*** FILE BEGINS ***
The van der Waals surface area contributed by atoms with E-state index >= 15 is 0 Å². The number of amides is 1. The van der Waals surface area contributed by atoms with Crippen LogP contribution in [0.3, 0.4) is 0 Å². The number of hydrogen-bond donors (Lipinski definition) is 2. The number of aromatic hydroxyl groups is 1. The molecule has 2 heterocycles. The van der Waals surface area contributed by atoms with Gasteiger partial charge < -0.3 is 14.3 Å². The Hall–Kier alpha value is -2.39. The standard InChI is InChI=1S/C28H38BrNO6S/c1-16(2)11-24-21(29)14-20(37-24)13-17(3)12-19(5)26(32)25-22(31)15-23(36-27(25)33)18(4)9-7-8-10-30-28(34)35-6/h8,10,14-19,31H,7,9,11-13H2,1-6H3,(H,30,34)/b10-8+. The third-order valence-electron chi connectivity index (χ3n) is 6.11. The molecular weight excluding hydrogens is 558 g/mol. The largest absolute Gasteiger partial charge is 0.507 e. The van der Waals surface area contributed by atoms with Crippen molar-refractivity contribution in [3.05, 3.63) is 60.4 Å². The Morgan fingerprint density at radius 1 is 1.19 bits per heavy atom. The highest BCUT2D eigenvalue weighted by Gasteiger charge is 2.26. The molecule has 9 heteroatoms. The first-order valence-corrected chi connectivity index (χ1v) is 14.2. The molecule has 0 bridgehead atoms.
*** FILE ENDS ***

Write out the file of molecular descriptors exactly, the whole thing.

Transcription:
The van der Waals surface area contributed by atoms with E-state index >= 15 is 0 Å². The number of amides is 1. The van der Waals surface area contributed by atoms with Crippen LogP contribution in [0.3, 0.4) is 0 Å². The number of hydrogen-bond donors (Lipinski definition) is 2. The number of aromatic hydroxyl groups is 1. The molecule has 2 heterocycles. The van der Waals surface area contributed by atoms with Gasteiger partial charge < -0.3 is 14.3 Å². The Hall–Kier alpha value is -2.39. The standard InChI is InChI=1S/C28H38BrNO6S/c1-16(2)11-24-21(29)14-20(37-24)13-17(3)12-19(5)26(32)25-22(31)15-23(36-27(25)33)18(4)9-7-8-10-30-28(34)35-6/h8,10,14-19,31H,7,9,11-13H2,1-6H3,(H,30,34)/b10-8+. The third-order valence-electron chi connectivity index (χ3n) is 6.11. The molecular weight excluding hydrogens is 558 g/mol. The largest absolute Gasteiger partial charge is 0.507 e. The van der Waals surface area contributed by atoms with Crippen molar-refractivity contribution in [3.05, 3.63) is 60.4 Å². The Morgan fingerprint density at radius 1 is 1.19 bits per heavy atom. The highest BCUT2D eigenvalue weighted by Gasteiger charge is 2.26. The molecule has 9 heteroatoms. The first-order valence-corrected chi connectivity index (χ1v) is 14.2. The molecule has 0 bridgehead atoms.